This phone, the S4, is going to be big, writes David Phelan. Not just because of its five-inch display. This is Samsung’s flagship phone and the marketing budget means that if you haven’t heard of it already, you will. But it’s also a highly capable phone that’s jammed with so many features and innovations it’ll take time to get acquainted with them all. The Samsung Galaxy S4 is the sequel to, that’s right, the Galaxy S3, the smartphone which was so successful that for several months last year, it outsold the iPhone. Samsung is hoping this phone will perform the same trick. After all, it can be a remote control!
The F-Word: Fun
Austin, Tex., is the second market for Google Fiber, after the company began connecting customers in Kansas City, Mo., and Kansas City, Kan., late last year.
“We believe the Internet’s next chapter will be built on gigabit speeds, and we hope this new Google Fiber city will inspire communities across America to think about what ultrafast connectivity could mean for them,” Google Fiber veep Milo Medin said in a blog post Tuesday.
But some analysts question whether Google’s fiber plans will have any broader effect on the business and regulatory environment for high-speed Internet. “We remain skeptical that Google will find a scalable and economically feasible model to extend its buildout to a large portion of the U.S., as costs would be substantial, regulatory and competitive barriers material,” Sanford Bernstein senior analyst Carlos Kirjner wrote in a research note last week.
The iTV will boast a 60-inch screen and cost up to $2,500, Brian White, at Topeka Capital Markets, said today.
Apple’s new gadget will come with a tablet the same size as an iPad. Users will be able to send videos from the iTV to the tablet to continue watching a programme as they move around the house.
The concept is similar to the way in which satellite TV companies are starting to let their set-top boxes send videos to iPads and other tablets.
The iTV’s most interesting feature, however, is the “iRing”. The device will allow viewers to control the screen simply by pointing.
The Pebble has arrived! Brian Ries on what it’s like wearing the next big thing in tech on his wrist—and why he never needs to reach into his pocket to read a text message again.
On the evening of March 14, the smartphone maker/Apple nemesis/James Franco employer Samsung will unveil the Galaxy S IV (commonly known as the S4). And even though Samsung claims that it’s trying to keep its newest superphone a secret until next Thursday’s event in New York City, details of the Galaxy S4 have been squirting out here and there like liquid from a leaky waterbed.
So, what should you expect when you’re expecting a Galaxy S4? We’ve collected the most prominent and persistent rumors below. We’ll know whether the S4 is an S-Score or an S-Bore in about a week, but until then, let’s get on with the speculation.
The display on the Galaxy S III is huge, by most Americans’ standards: 4.8 inches measured diagonally, with a 1280 x 720 resolution, for a pixel density of 306 pixels per inch. For the Galaxy S4, consensus seems to be that Samsung will venture even bigger, with a 5.0-inch display, a “full HD” resolution of 1920 x 1080, or 440 pixels per inch (higher ppi is better, though perhaps only to a point).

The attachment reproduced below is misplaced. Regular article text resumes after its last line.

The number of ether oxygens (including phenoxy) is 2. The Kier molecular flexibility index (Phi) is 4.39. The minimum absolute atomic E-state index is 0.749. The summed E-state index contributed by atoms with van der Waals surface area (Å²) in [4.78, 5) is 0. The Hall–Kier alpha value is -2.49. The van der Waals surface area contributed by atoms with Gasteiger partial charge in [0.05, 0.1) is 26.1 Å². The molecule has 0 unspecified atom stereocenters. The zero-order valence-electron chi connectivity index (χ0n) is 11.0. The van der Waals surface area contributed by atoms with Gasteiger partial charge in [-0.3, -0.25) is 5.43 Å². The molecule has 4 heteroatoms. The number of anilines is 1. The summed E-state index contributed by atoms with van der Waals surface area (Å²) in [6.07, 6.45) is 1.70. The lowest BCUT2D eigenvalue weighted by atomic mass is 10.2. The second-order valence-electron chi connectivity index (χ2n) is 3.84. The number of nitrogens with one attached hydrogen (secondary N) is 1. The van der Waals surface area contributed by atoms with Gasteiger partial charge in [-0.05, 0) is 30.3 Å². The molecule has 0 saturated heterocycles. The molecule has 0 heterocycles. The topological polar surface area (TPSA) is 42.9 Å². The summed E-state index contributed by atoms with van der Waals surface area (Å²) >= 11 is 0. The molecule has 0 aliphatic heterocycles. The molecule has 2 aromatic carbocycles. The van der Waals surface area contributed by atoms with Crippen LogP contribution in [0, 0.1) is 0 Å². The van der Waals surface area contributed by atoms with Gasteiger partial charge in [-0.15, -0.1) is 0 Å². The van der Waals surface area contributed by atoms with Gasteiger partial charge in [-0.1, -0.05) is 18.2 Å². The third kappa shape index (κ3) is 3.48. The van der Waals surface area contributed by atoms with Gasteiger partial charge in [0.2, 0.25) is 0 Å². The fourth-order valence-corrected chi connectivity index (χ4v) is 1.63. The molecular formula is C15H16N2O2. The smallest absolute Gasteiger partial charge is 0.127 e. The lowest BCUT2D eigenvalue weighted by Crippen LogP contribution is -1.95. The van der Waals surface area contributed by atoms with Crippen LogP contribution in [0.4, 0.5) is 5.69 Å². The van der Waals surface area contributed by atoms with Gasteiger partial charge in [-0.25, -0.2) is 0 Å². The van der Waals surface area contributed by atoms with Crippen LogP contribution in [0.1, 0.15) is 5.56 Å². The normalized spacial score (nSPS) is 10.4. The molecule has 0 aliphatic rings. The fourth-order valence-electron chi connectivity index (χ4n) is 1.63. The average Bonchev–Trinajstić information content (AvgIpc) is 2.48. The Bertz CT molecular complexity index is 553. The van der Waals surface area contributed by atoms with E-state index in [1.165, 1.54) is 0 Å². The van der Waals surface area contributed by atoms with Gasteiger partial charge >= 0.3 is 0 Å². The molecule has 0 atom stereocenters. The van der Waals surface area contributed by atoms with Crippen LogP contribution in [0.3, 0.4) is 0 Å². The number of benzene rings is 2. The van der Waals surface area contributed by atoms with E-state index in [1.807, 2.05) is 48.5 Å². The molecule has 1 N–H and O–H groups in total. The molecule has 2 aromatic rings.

That 5-inch display would mean an enormous flagship smartphone for Samsung, whose first Galaxy Note with its 5.3-inch display, remember, was initially laughed at. (No one is laughing now.) It would mean that Samsung’s superphone would once again hulk over Apple’s, which features a just-enlarged 4.0-inch display.
Sony launched the latest salvo in its ongoing rivalry with Microsoft with the launch of the PlayStation 4, the first of a new generation of consoles. At an event held in the Hammerstein Ballroom in New York’s Manhattan Center, Sony revealed that the PlayStation 4 would go on sale this Christmas. It refused to set a price, or even show the console itself but it is unlikely to cost much less than $500.
With under-the bonnet power considerably in excess of that of the PlayStation 3 and Xbox 360, it will usher in a new breed of games with startlingly lifelike graphics, set in virtual worlds that operate in a much more believable manner than the current crop. But it will not have that ground to itself: Microsoft is applying the finishing touches to a successor for its Xbox 360 which, it is believed, it will unveil at the E3 Show in Los Angeles in June. That, too, is likely to go on sale this Christmas, unleashing a titanic battle for living room supremacy between Sony and Microsoft.
For nearly six years, Apple’s sold just one line of iPhones. The strategy serves the Cupertino, Calif.-based company well. By some measures, the pricey, wildly popular smartphone — the iPhone 5 starts at $199 and prices vary depending on storage size — generates more cash than the entirety of Microsoft’s product line.
Now, under pressure from cheaper Android devices, Apple’s looking to attract new customers turned off by high prices. According to one of the most trusted Apple reporters in the U.S., the smartphone maker is set to introduce a second, cheaper line of iPhones.
After speaking to “people briefed on the matter,” The Wall Street Journal’s Jessica E. Lessin reports that a less expensive Apple smartphone, made with a plastic shell instead of the iPhone 5′s aluminum casing, would be available by the end of 2013.